I was on the leadership team for a church youth camp into the high peaks of the Daks. These were for the most part first time backpackers and were teens. We had boys and girls in the same group. One of the "rules" we stressed over and over again was "don't step on something if you can step over it." We monitored these kids for that rule consistently, always reminding them that blow down, tree roots and rocks can trip a person up in very short time. About three days into the trip, low and behold we came across a couple who were obviously "experienced". (I love the above definition) In any event, he had stepped _on_ a small blow down tree trunk he could have stepped over. Down he had gone and broken his arm in multiple places. All this had happened within the past few hours. We had to help them evacuate because he could not manage to carry his gear to the trail head and medical assistance. After that, we were able to ease up on the monitoring we had to do.

    Of course, we used the experience as an object lesson in a variety of ways. But it did make an impression.
    I was at rocky mountain national park and a ranger there was telling me how at least one or two people are killed by lightning every year. He said they were so enamored with the storm they would stand on the edge of a steep cliff watching the storm move in and ZAP!!! He looked at me with a bit of a twinkle in his eye and said, "Nature teaches stupid people."

    I used to take delinquent youth on 10 day canoe trips, and I would show them topos where there was nothing for miles, and I would show them fresh signs of bear activity. Then I would tell them the "community guidelines" and finally end it all by saying that I really didn't have to take care of much in the way of consequences for stupid behavior; the river, the woods would do it for me. They got the picture.

    David
    Revolution is about the need to re-evolve political, economic and social justice and power back into the hands of the people, preferably through legislation and policies that make human sense. That's what revolution is about. Revolution is not about shootouts.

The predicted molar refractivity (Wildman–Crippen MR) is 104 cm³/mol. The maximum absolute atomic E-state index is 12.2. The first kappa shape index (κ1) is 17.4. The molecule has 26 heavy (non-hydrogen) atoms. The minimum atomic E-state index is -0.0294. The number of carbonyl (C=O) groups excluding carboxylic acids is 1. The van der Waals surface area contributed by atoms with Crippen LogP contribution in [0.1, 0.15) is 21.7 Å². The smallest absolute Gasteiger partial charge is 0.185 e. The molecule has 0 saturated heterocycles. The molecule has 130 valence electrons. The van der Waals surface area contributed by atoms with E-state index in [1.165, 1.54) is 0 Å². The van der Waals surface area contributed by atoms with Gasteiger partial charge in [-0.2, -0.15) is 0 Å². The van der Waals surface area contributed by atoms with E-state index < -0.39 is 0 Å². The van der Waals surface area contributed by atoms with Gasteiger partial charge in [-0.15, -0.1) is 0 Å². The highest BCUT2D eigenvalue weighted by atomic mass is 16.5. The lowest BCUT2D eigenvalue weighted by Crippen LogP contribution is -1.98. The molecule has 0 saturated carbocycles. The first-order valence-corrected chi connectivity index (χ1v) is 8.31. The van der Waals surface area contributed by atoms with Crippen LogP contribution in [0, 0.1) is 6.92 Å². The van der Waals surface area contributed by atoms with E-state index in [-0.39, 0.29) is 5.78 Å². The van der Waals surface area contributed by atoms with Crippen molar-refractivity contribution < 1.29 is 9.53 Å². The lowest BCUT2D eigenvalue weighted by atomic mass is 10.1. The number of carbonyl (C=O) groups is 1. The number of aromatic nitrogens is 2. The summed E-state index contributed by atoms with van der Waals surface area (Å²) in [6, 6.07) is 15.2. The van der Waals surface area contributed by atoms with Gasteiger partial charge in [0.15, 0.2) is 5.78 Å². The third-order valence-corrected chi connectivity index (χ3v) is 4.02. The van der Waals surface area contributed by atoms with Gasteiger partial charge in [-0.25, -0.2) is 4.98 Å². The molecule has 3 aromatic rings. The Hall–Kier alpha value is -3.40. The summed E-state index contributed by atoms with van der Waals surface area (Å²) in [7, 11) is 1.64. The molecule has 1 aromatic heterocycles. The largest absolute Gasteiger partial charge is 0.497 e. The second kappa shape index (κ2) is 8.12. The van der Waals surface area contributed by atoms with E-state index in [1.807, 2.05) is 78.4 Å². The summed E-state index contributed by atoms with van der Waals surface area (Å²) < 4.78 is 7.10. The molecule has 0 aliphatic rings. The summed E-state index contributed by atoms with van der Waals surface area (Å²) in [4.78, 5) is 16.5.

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  6. #26
    Member Big E's Avatar
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    I agree with most of your posts, being in the great outdoors carries with it risks that we take in a calculated effort to enjoy our hobby.

    For example this weekend we were down at RRG for an overnighter. Our plan was to start at Koomer Ridge and loop around to Grays Arch on Rough Trail, then back to Koomer via Pinch em Tight and Buck Trail. We checked the weather and it looked like if bad weather was coming it might (40% chance) hit overnight. Unfortunately, just as we got to the top of Misery Hill above Signature Rock, the heavens let loose. We had lightning hitting within a couple hundred yards of us and the rain was coming down so hard we couldn't see 10 feet in front of us. Not a pleasant situation.

    We were fortunate to get off the ridge via Pinch em Tight and Buck Trails and quickly set up camp to get some shelter. We were well prepared, but a lightning bolt a couple hundred yards closer and we could have been injured badly.

    By the way, I have NEVER been so happy to have switched to the hex tarp as I was that night when the storms came back through!!! Dry and toasty all night long!!

  7. #27
    GrizzlyAdams's Avatar
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    Quote Originally Posted by Coffee View Post
    I was trying Denver, Portland, and Seattle. I got offered a job in New Orleans I can't pass up....
    congrats--gainful employment is good, and youth is a good time of life to travel. Hope you get to do some interesting outdoors things along the way.

    Grizz

  8. #28
    Senior Member Iafte's Avatar
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    Quote Originally Posted by canoebie View Post
    I was at rocky mountain national park and a ranger there was telling me how at least one or two people are killed by lightning every year. He said they were so enamored with the storm they would stand on the edge of a steep cliff watching the storm move in and ZAP!!! He looked at me with a bit of a twinkle in his eye and said, "Nature teaches stupid people."
    Me and my boys were eating lunch on an overlook when a storm rolled in on thursday, we packed quickly, ran back onto the trail, got farther into the woods and I setup my tarp between two trees that had a mound between them so no water would run down to us. Lightning never got too close, but close enough to make me worry about their safty.
    Everywhere is walking distance if you have the time. ~Steven Wright